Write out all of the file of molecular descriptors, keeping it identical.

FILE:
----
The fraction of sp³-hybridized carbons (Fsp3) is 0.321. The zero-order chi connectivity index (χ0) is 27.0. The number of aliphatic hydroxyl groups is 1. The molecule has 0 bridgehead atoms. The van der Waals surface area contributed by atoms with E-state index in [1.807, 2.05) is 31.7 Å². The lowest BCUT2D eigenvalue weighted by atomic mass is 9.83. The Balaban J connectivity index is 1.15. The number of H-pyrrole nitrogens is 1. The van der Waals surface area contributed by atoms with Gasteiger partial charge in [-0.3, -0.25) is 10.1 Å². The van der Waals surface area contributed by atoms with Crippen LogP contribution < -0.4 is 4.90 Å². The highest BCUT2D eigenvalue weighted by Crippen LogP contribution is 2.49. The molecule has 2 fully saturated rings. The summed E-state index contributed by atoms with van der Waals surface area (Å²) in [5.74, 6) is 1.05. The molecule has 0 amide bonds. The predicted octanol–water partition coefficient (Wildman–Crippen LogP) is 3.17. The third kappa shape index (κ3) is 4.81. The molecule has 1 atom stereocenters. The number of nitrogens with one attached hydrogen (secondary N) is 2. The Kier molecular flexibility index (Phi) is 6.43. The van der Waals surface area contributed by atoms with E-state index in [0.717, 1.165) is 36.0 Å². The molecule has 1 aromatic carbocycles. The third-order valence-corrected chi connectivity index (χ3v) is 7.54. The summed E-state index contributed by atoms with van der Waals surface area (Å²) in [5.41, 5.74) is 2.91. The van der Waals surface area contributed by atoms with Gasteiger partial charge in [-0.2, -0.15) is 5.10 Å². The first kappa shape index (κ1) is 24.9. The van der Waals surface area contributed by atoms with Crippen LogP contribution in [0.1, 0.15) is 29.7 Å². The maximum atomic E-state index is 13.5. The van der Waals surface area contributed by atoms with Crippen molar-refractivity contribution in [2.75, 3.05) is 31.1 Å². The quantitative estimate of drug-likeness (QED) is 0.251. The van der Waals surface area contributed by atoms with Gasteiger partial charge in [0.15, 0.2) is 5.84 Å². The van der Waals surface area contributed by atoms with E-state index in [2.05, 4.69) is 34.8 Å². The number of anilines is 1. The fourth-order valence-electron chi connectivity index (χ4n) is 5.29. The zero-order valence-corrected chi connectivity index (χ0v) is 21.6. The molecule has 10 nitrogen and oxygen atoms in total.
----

The fraction of sp³-hybridized carbons (Fsp3) is 0.321. The zero-order chi connectivity index (χ0) is 27.0. The number of aliphatic hydroxyl groups is 1. The molecule has 0 bridgehead atoms. The van der Waals surface area contributed by atoms with E-state index in [1.807, 2.05) is 31.7 Å². The lowest BCUT2D eigenvalue weighted by atomic mass is 9.83. The Balaban J connectivity index is 1.15. The number of H-pyrrole nitrogens is 1. The van der Waals surface area contributed by atoms with Gasteiger partial charge in [-0.3, -0.25) is 10.1 Å². The van der Waals surface area contributed by atoms with Crippen LogP contribution < -0.4 is 4.90 Å². The highest BCUT2D eigenvalue weighted by Crippen LogP contribution is 2.49. The molecule has 2 fully saturated rings. The summed E-state index contributed by atoms with van der Waals surface area (Å²) in [5.74, 6) is 1.05. The molecule has 0 amide bonds. The predicted octanol–water partition coefficient (Wildman–Crippen LogP) is 3.17. The third kappa shape index (κ3) is 4.81. The molecule has 1 atom stereocenters. The number of nitrogens with one attached hydrogen (secondary N) is 2. The Kier molecular flexibility index (Phi) is 6.43. The van der Waals surface area contributed by atoms with E-state index in [0.717, 1.165) is 36.0 Å². The molecule has 1 aromatic carbocycles. The third-order valence-corrected chi connectivity index (χ3v) is 7.54. The summed E-state index contributed by atoms with van der Waals surface area (Å²) in [5.41, 5.74) is 2.91. The van der Waals surface area contributed by atoms with Gasteiger partial charge in [-0.2, -0.15) is 5.10 Å². The first kappa shape index (κ1) is 24.9. The van der Waals surface area contributed by atoms with Crippen LogP contribution in [0.1, 0.15) is 29.7 Å². The maximum atomic E-state index is 13.5. The van der Waals surface area contributed by atoms with Crippen molar-refractivity contribution in [2.75, 3.05) is 31.1 Å². The quantitative estimate of drug-likeness (QED) is 0.251. The van der Waals surface area contributed by atoms with Gasteiger partial charge in [0.15, 0.2) is 5.84 Å². The van der Waals surface area contributed by atoms with E-state index in [2.05, 4.69) is 34.8 Å². The number of anilines is 1. The fourth-order valence-electron chi connectivity index (χ4n) is 5.29. The zero-order valence-corrected chi connectivity index (χ0v) is 21.6. The molecule has 10 nitrogen and oxygen atoms in total.